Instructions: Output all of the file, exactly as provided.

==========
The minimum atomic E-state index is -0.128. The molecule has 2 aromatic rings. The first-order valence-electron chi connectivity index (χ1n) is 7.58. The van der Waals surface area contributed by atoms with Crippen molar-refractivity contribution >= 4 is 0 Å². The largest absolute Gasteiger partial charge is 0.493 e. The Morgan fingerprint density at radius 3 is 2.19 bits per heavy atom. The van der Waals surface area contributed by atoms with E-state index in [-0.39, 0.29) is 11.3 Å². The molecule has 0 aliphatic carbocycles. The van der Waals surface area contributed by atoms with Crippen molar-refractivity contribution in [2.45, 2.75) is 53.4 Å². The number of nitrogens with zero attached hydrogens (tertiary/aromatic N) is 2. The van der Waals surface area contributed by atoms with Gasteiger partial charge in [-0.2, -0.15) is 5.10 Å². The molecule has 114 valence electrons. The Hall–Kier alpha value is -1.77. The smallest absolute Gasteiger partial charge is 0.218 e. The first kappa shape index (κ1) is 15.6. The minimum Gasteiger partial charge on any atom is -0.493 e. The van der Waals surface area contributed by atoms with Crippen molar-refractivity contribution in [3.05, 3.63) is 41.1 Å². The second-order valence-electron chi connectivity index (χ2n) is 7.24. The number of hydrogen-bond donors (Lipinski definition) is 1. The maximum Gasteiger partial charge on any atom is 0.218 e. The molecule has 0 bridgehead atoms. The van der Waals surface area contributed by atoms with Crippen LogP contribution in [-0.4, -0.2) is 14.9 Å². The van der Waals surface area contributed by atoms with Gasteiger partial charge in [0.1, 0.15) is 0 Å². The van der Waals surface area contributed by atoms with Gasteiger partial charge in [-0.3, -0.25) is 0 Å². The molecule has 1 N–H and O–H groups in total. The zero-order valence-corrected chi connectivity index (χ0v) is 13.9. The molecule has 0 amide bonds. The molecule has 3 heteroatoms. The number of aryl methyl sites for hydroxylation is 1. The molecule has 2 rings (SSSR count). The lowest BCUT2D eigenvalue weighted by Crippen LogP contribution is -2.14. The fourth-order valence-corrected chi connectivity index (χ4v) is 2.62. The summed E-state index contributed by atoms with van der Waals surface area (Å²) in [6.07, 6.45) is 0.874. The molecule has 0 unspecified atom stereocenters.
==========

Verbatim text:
The minimum atomic E-state index is -0.128. The molecule has 2 aromatic rings. The first-order valence-electron chi connectivity index (χ1n) is 7.58. The van der Waals surface area contributed by atoms with Crippen molar-refractivity contribution >= 4 is 0 Å². The largest absolute Gasteiger partial charge is 0.493 e. The Morgan fingerprint density at radius 3 is 2.19 bits per heavy atom. The van der Waals surface area contributed by atoms with E-state index in [-0.39, 0.29) is 11.3 Å². The molecule has 0 aliphatic carbocycles. The van der Waals surface area contributed by atoms with Crippen molar-refractivity contribution in [2.45, 2.75) is 53.4 Å². The number of nitrogens with zero attached hydrogens (tertiary/aromatic N) is 2. The van der Waals surface area contributed by atoms with Gasteiger partial charge in [-0.2, -0.15) is 5.10 Å². The molecule has 114 valence electrons. The Hall–Kier alpha value is -1.77. The smallest absolute Gasteiger partial charge is 0.218 e. The first kappa shape index (κ1) is 15.6. The minimum Gasteiger partial charge on any atom is -0.493 e. The van der Waals surface area contributed by atoms with Crippen molar-refractivity contribution in [3.05, 3.63) is 41.1 Å². The second-order valence-electron chi connectivity index (χ2n) is 7.24. The number of hydrogen-bond donors (Lipinski definition) is 1. The maximum Gasteiger partial charge on any atom is 0.218 e. The molecule has 0 bridgehead atoms. The van der Waals surface area contributed by atoms with Crippen LogP contribution in [-0.4, -0.2) is 14.9 Å². The van der Waals surface area contributed by atoms with Gasteiger partial charge in [0.1, 0.15) is 0 Å². The van der Waals surface area contributed by atoms with Gasteiger partial charge in [-0.3, -0.25) is 0 Å². The molecule has 1 N–H and O–H groups in total. The zero-order valence-corrected chi connectivity index (χ0v) is 13.9. The molecule has 0 amide bonds. The molecule has 3 heteroatoms. The number of aryl methyl sites for hydroxylation is 1. The molecule has 2 rings (SSSR count). The lowest BCUT2D eigenvalue weighted by Crippen LogP contribution is -2.14. The fourth-order valence-corrected chi connectivity index (χ4v) is 2.62. The summed E-state index contributed by atoms with van der Waals surface area (Å²) in [6.07, 6.45) is 0.874. The molecule has 0 unspecified atom stereocenters.